May 12, 2015
Mortgage rates moved disconcertingly higher again today, despite the fact that underlying market levels actually improved during the day. Guaranteeing rates in such a volatile environment is expensive for lenders. The result is yet another high for 2015. The average lender is quoting conventional 30yr fixed rates of 4.0% on top tier scenarios. Just a few short weeks ago, the average rate was 3.625%. That makes this the most abrupt move higher in roughly 2 years, with the last notable example being the mid-2013 'taper tantrum.'
Motivations are different this time around. While much of the media attention is on the prospects for a Fed rate hike, the recent volatility has much more to do with Europe. That's a rather esoteric and illogical topic for many rate-watchers in the US, but that makes it no less real. Europe has been having a significant impact on domestic rates at various times for the better part of 5 years when the first leg of the Greek drama surprised markets. Greece is still a factor in Europe's woes to this day, but the bigger issue is overall European economy and the role of the oh-so-new European quantitative easing program.
Rates fell around the world (but especially in Europe) throughout 2014 as markets prepared for the likelihood that the European Central Bank would embark on a Fed-style quantitative easing program. Even after QE began in Europe, rates continued to fall. In short, markets hadn't quite accounted for the full effect of the bond buying. But now that European rates seem to have bottomed out in April, market participants are wondering if that will be the big bounce.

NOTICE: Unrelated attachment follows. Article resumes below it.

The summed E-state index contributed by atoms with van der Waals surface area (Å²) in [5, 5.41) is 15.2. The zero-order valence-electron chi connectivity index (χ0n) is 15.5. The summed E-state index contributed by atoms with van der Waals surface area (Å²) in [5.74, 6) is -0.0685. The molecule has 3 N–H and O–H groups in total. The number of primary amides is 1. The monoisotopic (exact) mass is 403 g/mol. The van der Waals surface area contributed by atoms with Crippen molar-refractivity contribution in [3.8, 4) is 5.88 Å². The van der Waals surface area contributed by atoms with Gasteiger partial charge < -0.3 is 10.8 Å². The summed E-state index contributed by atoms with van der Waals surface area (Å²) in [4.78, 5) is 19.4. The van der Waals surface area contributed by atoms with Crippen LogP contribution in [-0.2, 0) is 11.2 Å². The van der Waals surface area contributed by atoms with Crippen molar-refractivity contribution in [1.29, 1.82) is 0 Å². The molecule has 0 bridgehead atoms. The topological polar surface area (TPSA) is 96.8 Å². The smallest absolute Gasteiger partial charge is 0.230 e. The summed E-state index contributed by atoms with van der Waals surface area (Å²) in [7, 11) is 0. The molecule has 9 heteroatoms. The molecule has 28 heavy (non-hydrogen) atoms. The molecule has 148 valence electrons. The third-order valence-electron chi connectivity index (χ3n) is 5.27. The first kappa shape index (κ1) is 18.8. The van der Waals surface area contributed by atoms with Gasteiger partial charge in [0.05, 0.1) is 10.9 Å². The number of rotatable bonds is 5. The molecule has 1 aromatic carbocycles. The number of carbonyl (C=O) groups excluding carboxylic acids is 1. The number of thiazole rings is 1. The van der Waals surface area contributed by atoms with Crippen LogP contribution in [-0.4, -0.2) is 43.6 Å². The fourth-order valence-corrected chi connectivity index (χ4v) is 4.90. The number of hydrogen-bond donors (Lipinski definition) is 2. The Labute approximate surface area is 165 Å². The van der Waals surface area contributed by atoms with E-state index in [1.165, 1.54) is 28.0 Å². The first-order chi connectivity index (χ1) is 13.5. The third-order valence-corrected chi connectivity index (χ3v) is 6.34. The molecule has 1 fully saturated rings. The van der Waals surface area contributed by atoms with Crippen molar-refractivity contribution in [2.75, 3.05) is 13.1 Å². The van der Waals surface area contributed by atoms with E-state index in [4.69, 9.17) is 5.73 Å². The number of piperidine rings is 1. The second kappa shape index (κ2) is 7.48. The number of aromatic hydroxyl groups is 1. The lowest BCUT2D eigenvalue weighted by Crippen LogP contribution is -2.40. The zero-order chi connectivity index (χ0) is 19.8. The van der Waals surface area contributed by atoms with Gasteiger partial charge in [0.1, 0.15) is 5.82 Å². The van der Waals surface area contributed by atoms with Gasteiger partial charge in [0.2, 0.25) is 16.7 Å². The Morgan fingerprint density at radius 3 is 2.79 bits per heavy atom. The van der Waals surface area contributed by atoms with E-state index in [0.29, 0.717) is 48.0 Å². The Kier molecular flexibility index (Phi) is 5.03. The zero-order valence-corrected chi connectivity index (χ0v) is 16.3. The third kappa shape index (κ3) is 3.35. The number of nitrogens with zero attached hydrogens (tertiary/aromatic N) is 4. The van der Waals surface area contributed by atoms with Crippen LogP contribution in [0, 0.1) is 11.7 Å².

If it is indeed the big bounce, it spells doom for US mortgage rates in the 3's. Of course mortgage rates aren't determined by Europe, but they are determined by the prices of mortgage-backed securities (MBS). The problem is that MBS take heavy cues from US Treasuries and US Treasuries can't help but be affected by their interdependent role with other big players in global bond markets, and collectively, Europe is the biggest player apart from the US. In other words, there's a clearly-delineated domino effect leading from Europe to mortgage rates in the US, and although other factors are contributing, that's the primary reason we're back into the 4's.
If Europe's trajectory changes, and somehow manages to get back on it's previous track, our fortunes stand their best chance of changing as well. Even if our fortunes don't change in the long term, there can still be short term pockets of correction that provide great opportunities to lock rates. Unfortunately for now, every day is a good day to lock rates simply because we don't have any recent track record of stability. Every 'tomorrow' could see a big move higher in rates, and that will continue to a bigger risk than normal (because there's ALWAYS SOME risk that rates will rise tomorrow) until the current trend changes.
Loan Originator Perspective
"Mortgage Rates improved slightly today, but there is not enough evidence to consider this a reversal of momentum. For the last 2 weeks, rates have been rising at a very quick pace and this could very simply be a pause in that action. I'm going to be watching the treasury auctions this week, closely, to determine if we've found some solid ground and to see if rates might start to improve. Until we have confirmation, though, I think locking is the smartest decision." -Brent Borcherding, brentborcherding.com